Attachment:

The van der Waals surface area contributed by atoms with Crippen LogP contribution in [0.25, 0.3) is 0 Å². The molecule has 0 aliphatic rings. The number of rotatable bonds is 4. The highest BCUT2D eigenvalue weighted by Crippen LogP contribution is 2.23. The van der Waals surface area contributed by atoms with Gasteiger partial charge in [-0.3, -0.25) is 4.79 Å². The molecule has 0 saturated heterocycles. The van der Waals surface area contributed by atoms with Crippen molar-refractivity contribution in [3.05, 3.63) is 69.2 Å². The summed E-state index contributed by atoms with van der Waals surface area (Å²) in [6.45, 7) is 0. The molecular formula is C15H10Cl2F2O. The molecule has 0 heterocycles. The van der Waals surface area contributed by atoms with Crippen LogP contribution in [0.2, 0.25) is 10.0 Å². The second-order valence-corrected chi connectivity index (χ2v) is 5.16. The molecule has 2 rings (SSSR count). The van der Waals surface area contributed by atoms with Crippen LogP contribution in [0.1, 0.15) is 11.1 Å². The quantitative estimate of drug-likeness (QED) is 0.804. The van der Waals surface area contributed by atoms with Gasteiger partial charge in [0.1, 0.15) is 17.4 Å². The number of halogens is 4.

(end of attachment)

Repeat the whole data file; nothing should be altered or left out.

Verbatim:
The van der Waals surface area contributed by atoms with Crippen LogP contribution in [0.25, 0.3) is 0 Å². The molecule has 0 aliphatic rings. The number of rotatable bonds is 4. The highest BCUT2D eigenvalue weighted by Crippen LogP contribution is 2.23. The van der Waals surface area contributed by atoms with Gasteiger partial charge in [-0.3, -0.25) is 4.79 Å². The molecule has 0 saturated heterocycles. The van der Waals surface area contributed by atoms with Crippen molar-refractivity contribution in [3.05, 3.63) is 69.2 Å². The summed E-state index contributed by atoms with van der Waals surface area (Å²) in [6.45, 7) is 0. The molecular formula is C15H10Cl2F2O. The molecule has 0 heterocycles. The van der Waals surface area contributed by atoms with Crippen LogP contribution in [0.2, 0.25) is 10.0 Å². The second-order valence-corrected chi connectivity index (χ2v) is 5.16. The molecule has 2 rings (SSSR count). The van der Waals surface area contributed by atoms with Crippen LogP contribution in [0.1, 0.15) is 11.1 Å². The quantitative estimate of drug-likeness (QED) is 0.804. The van der Waals surface area contributed by atoms with Gasteiger partial charge in [0.1, 0.15) is 17.4 Å². The number of halogens is 4.